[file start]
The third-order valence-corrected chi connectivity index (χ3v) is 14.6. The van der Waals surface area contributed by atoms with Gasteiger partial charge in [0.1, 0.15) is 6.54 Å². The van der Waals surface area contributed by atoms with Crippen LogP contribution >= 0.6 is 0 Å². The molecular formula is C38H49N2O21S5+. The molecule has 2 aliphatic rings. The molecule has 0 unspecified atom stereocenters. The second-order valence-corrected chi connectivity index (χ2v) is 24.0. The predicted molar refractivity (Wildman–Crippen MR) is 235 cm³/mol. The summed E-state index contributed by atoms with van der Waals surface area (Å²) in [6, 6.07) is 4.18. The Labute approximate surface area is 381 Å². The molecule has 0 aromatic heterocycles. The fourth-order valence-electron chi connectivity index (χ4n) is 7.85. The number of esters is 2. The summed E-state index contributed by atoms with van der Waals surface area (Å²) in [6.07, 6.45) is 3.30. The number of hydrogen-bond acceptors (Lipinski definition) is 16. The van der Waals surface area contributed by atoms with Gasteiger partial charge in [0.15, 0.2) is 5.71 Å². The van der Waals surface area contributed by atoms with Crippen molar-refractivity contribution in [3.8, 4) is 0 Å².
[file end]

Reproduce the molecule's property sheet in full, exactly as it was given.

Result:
The third-order valence-corrected chi connectivity index (χ3v) is 14.6. The van der Waals surface area contributed by atoms with Gasteiger partial charge in [0.1, 0.15) is 6.54 Å². The van der Waals surface area contributed by atoms with Crippen LogP contribution >= 0.6 is 0 Å². The molecular formula is C38H49N2O21S5+. The molecule has 2 aliphatic rings. The molecule has 0 unspecified atom stereocenters. The second-order valence-corrected chi connectivity index (χ2v) is 24.0. The predicted molar refractivity (Wildman–Crippen MR) is 235 cm³/mol. The summed E-state index contributed by atoms with van der Waals surface area (Å²) in [6, 6.07) is 4.18. The Labute approximate surface area is 381 Å². The molecule has 0 aromatic heterocycles. The fourth-order valence-electron chi connectivity index (χ4n) is 7.85. The number of esters is 2. The summed E-state index contributed by atoms with van der Waals surface area (Å²) in [6.07, 6.45) is 3.30. The number of hydrogen-bond acceptors (Lipinski definition) is 16. The van der Waals surface area contributed by atoms with Gasteiger partial charge in [0.15, 0.2) is 5.71 Å². The van der Waals surface area contributed by atoms with Crippen molar-refractivity contribution in [3.8, 4) is 0 Å².